With Season 6 of HBO’s hit series Game of Thrones almost here, it’s time to reacquaint yourself with Westeros, Winterfell, Essos, King’s Landing, The Seven Kingdoms, the Iron Throne, Tyrion, Cersei, the rest of the Lannisters, Daenerys and the Targaryens, the Baratheons, the Starks, Lord Baelish, the Greyjoys, the Wildlings, the White Walkers…and dozens of other characters, places, families, armies, kings and would-be kings, sadists, liars, spies, schemers, charlatans, lovers, knights, dragons and dungeons we don’t have room to mention.
You can be forgiven if occasionally you get confused about who’s who and what’s what. But GoT is just about the most popular TV show in the world right now, seen in 193 countries (we’re guessing North Korea is the outlier), and we’re big fans, too.
What better way to get ready for Season 6 than visiting some or… Continue reading
As a baby boomer, most of my pop cultural touchstones date back to the 1950s through the 1970s.
Bob Dylan will always speak more to me than Jay Z; the Kardashians are only names to me. What is it they do, exactly? I have no idea.
My all-time favorite actors and actresses are long since deceased; some of my favorite movies were filmed in black and white. But many of them — along with popular songs, books, and TV shows — have played crucial roles in developing my love of travel, and continue to do so to this day.
The first movie I can remember seeing on the big screen — around 1952 — was The African Queen with Humphrey Bogart and Katharine Hepburn; it was playing at my local theater as part of a double feature with another classic, High Noon.
The African Queen… Continue reading
While it’s certainly true that subsequent generations have discovered Star Wars, baby boomers were among the first to take the interstellar journey to a galaxy far, far away back in 1977, albeit in the comfort of their local cinema.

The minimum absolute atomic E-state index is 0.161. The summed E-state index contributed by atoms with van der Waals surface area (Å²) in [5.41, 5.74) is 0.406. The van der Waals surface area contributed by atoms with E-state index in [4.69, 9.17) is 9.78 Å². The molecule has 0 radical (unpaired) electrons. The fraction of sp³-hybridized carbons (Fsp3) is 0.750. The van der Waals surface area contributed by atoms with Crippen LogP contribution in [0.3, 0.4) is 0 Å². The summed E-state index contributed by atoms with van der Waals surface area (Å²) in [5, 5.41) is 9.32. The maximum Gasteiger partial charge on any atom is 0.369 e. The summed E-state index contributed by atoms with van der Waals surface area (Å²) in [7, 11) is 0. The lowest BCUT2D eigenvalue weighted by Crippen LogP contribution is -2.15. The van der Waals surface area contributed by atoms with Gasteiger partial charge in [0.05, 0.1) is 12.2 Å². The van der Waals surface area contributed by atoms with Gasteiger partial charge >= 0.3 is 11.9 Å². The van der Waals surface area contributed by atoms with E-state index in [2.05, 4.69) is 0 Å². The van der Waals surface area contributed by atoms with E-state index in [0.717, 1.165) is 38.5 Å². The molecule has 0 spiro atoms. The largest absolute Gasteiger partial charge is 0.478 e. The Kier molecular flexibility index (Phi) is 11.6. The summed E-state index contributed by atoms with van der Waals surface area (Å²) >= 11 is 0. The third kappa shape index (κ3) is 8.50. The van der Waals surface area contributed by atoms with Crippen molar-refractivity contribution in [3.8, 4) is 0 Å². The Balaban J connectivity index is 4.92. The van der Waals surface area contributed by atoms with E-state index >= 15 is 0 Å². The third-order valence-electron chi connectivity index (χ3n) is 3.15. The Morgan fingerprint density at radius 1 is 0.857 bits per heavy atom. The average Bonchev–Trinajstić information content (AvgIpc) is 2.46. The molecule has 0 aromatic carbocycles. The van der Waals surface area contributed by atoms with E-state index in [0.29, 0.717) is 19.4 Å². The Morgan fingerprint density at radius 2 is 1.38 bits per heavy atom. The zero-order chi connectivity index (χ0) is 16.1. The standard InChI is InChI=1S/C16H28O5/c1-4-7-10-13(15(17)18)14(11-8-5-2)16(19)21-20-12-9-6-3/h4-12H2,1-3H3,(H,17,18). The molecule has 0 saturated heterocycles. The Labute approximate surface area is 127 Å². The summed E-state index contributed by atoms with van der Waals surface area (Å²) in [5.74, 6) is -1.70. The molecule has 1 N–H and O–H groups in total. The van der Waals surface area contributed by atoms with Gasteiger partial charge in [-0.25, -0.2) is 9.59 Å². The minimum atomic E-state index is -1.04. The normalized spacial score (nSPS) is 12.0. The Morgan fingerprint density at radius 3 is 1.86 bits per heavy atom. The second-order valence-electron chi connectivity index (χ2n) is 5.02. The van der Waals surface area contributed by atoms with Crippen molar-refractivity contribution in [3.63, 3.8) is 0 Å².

Now that Disney has taken over the franchise with the ultra-successful Episode VII (Star Wars: The Force Awakens), the same boomers — and yes, subsequent generations — can awaken to a special “Star Wars Day at Sea” aboard a Disney cruise ship. (Disney cruises, by the way, are geared to adults as well as kids.)
Eight sailings of the appropriately named Disney Fantasy will transport Star Wars fans of any age to a sea far, far away — well, not that far away, but at least out of the… Continue reading
Watching the new Star Wars movie — The Force Awakens — the other night, I was startled, and pleased, to see one of my favorite places in the world as the setting for the dramatic last scene.
(I won’t spoil the ending for those who haven’t see the film, but I can recommend the movie to any baby boomers who liked the initial trilogy, called Episodes IV to VI. Several of the old stars have returned, and the plot, characters, and general feel are much like a combination of the first three in the series.)
The place setting for the last scene is the spectacularly beautiful rocky island Skellig Michael (also known as Great Skellig), which lies about seven miles off the coast of southwest Ireland.
I visited there about 12 years ago on a… Continue reading
Christmas is a popular time to travel, especially for baby boomers escaping cold weather (those who live up north) and/or taking advantage of their empty nests (if applicable). And if you have grandkids you don’t want to part with at Christmastime, you can always take them with you!
One option is to put together a Christmas-themed vacation. But how much do you really know about where to find Santa Claus, reindeer herds, unique Christmas trees, an It’s a Wonderful Life festival, or an island named Christmas?
Take our quiz to find out (answers coming in my next post; try to resist googling or risk finding lumps of coal in your stocking).
1. Christmas Island was discovered by British Royal Navy Captain William Mynors on December 25, 1643, hence the name. Which ocean would you travel to to spend… Continue reading